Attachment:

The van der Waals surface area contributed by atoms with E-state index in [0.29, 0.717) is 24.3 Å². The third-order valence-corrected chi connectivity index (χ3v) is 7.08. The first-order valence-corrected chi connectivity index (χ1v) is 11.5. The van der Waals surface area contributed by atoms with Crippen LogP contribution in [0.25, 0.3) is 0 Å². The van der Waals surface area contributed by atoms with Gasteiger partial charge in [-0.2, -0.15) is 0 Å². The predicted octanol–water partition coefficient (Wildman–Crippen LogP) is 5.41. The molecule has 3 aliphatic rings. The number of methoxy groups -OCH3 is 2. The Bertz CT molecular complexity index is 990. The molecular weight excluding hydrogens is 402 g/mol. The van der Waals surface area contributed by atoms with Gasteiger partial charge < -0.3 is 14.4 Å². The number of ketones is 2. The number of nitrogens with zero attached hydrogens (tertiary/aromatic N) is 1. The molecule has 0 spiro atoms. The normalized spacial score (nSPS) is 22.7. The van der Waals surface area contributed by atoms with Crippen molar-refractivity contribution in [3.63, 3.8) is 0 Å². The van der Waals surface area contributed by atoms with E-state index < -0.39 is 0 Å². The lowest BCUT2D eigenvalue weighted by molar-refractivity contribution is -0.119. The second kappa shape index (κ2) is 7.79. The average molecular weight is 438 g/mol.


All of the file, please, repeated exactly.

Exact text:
The van der Waals surface area contributed by atoms with E-state index in [0.29, 0.717) is 24.3 Å². The third-order valence-corrected chi connectivity index (χ3v) is 7.08. The first-order valence-corrected chi connectivity index (χ1v) is 11.5. The van der Waals surface area contributed by atoms with Crippen LogP contribution in [0.25, 0.3) is 0 Å². The van der Waals surface area contributed by atoms with Gasteiger partial charge in [-0.2, -0.15) is 0 Å². The predicted octanol–water partition coefficient (Wildman–Crippen LogP) is 5.41. The molecule has 3 aliphatic rings. The number of methoxy groups -OCH3 is 2. The Bertz CT molecular complexity index is 990. The molecular weight excluding hydrogens is 402 g/mol. The van der Waals surface area contributed by atoms with Gasteiger partial charge < -0.3 is 14.4 Å². The number of ketones is 2. The number of nitrogens with zero attached hydrogens (tertiary/aromatic N) is 1. The molecule has 0 spiro atoms. The normalized spacial score (nSPS) is 22.7. The van der Waals surface area contributed by atoms with Crippen molar-refractivity contribution in [3.63, 3.8) is 0 Å². The van der Waals surface area contributed by atoms with E-state index < -0.39 is 0 Å². The lowest BCUT2D eigenvalue weighted by molar-refractivity contribution is -0.119. The second kappa shape index (κ2) is 7.79. The average molecular weight is 438 g/mol.